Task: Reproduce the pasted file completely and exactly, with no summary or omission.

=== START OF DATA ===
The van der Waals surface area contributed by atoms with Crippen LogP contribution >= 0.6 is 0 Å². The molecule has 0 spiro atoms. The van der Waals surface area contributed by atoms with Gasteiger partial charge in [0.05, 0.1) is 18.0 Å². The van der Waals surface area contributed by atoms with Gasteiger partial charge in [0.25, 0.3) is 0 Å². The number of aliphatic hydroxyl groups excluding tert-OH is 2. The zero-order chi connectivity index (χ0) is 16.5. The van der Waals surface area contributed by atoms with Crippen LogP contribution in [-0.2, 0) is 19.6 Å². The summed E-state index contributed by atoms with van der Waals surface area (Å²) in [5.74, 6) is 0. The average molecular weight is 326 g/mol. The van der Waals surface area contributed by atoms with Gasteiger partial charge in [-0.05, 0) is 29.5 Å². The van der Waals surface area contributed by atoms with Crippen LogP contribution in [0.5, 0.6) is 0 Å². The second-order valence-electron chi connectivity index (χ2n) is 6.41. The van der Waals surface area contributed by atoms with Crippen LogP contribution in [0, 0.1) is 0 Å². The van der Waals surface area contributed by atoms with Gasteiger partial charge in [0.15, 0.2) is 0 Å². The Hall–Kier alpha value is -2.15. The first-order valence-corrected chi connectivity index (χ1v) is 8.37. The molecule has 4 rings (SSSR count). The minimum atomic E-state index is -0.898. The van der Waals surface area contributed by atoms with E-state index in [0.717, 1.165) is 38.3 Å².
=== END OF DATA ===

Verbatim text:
The van der Waals surface area contributed by atoms with Crippen LogP contribution >= 0.6 is 0 Å². The molecule has 0 spiro atoms. The van der Waals surface area contributed by atoms with Gasteiger partial charge in [0.05, 0.1) is 18.0 Å². The van der Waals surface area contributed by atoms with Gasteiger partial charge in [0.25, 0.3) is 0 Å². The number of aliphatic hydroxyl groups excluding tert-OH is 2. The zero-order chi connectivity index (χ0) is 16.5. The van der Waals surface area contributed by atoms with Crippen LogP contribution in [-0.2, 0) is 19.6 Å². The summed E-state index contributed by atoms with van der Waals surface area (Å²) in [5.74, 6) is 0. The average molecular weight is 326 g/mol. The van der Waals surface area contributed by atoms with Gasteiger partial charge in [-0.05, 0) is 29.5 Å². The van der Waals surface area contributed by atoms with Crippen LogP contribution in [0.5, 0.6) is 0 Å². The second-order valence-electron chi connectivity index (χ2n) is 6.41. The van der Waals surface area contributed by atoms with Crippen LogP contribution in [0, 0.1) is 0 Å². The van der Waals surface area contributed by atoms with Gasteiger partial charge in [0.15, 0.2) is 0 Å². The Hall–Kier alpha value is -2.15. The first-order valence-corrected chi connectivity index (χ1v) is 8.37. The molecule has 4 rings (SSSR count). The minimum atomic E-state index is -0.898. The van der Waals surface area contributed by atoms with E-state index in [0.717, 1.165) is 38.3 Å².